Behind the efforts to close a nuclear deal with Iran this weekend lies a delicate question that has been little discussed in public: how to design an agreement to maximize the chances that Western intelligence agencies would catch any effort to develop an atomic bomb at a covert site.
During his interview with Charlie Rose, Morell warned that the focus on declared centrifuges is misplaced, because he expects that if Iran were to try to build a bomb, it would do so in secret. The only protection against that, Morell said, is unannounced inspections at any place in the country at any time.
“If you are going to have a nuclear weapons program, 5,000 is pretty much the number you need,” Morell, now a CBS analyst, said on Charlie Rose. “If you have a power program, you need a lot more. By limiting them to a small number of centrifuges, we are limiting them to the number you need for a weapon.”
This fact that bombs require fewer centrifuges than power is a source of frustration for Albright, a physicist with the Institute for Science and International Security.
“I wish it were reversed,” he told us. “Then we could easily tell if the program was for weapons.”
A bomb requires about 25 kilograms of U-235 enriched to the 90 percent level. If an agreement limits Iran to about 9,000 centrifuges, that would be sufficient to produce enough bomb-grade material but would leave Iran well short of the capacity to generate fuel to power nuclear power plants.
One major issue is the “sunset” problem — that is, what happens after the accord, which would limit Iran’s nuclear program in return for lifting economic sanctions, expires. The length of the accord has not been decided, but it could be 15 years or less.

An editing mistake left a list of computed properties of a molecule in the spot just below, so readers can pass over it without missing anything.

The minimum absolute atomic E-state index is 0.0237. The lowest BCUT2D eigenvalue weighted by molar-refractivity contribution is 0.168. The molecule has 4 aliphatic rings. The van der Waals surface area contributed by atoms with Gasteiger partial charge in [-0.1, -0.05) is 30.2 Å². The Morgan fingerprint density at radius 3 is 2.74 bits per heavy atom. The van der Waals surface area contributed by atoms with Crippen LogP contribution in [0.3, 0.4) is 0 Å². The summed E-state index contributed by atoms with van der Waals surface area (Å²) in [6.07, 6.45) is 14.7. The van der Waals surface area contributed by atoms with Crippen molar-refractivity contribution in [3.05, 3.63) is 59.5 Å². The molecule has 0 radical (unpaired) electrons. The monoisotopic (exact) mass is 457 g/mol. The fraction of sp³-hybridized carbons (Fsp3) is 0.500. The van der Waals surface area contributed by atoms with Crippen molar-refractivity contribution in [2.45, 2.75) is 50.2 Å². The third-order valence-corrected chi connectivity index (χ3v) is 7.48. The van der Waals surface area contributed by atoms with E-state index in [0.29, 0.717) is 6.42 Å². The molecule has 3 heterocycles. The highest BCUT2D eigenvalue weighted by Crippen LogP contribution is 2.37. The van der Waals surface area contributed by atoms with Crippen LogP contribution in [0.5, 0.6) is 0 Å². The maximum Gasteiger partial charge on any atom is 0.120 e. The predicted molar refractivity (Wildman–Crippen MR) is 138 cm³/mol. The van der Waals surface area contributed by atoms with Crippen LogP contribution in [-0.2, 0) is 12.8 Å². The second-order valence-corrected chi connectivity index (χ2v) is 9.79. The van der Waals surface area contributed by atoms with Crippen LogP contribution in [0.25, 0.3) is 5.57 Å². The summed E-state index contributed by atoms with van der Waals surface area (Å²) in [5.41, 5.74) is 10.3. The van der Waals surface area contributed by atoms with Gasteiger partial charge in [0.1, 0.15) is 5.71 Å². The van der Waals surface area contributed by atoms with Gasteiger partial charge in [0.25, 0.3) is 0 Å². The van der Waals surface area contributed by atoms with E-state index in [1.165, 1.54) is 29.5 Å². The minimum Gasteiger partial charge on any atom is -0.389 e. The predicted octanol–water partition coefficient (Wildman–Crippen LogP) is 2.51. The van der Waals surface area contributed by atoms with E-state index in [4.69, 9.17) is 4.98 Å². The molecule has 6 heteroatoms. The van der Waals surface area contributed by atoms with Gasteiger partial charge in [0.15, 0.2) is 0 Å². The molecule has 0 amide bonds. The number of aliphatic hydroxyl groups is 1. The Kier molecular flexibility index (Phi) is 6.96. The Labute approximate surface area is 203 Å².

Prime Minister Benjamin Netanyahu of Israel expressed alarm in his Tuesday address before Congress that Iran would be free to vastly expand its network of centrifuges, which are used to enrich uranium, after the accord ends. That, Israeli officials have argued, would greatly compress the time that Iran would need to develop nuclear weapons and would encourage Arab nations in the region to follow suit.
Administration officials assert that that criticism is off base. But they have yet to detail what combination of verification measures and possible constraints on Iran’s nuclear activities would remain in place.
This has become the main sticking point. I have heard ideas floated of pre-authtorizing U.S. military / UNSC response as a deterrent. The international community needs an effective and possibly automatic mechanism in place should Iran decide to pursue nuclear weapons during / after any potential agreement.
Deal or No-Deal?:
As a Jewish-American, I am as apprehensive as anyone about the idea of a nuclear Iran. But in order to move forward we must recognize the nuclear rights of the Iranian people, while addressing the legitimate security concerns a nuclear Iran would cause.
I have heard people argue that Iran does not need nuclear power because it is an oil producer. But from the perspective of sustainable development, building a nuclear power industry would help Iran diversify it’s economy and produce zero emission energy.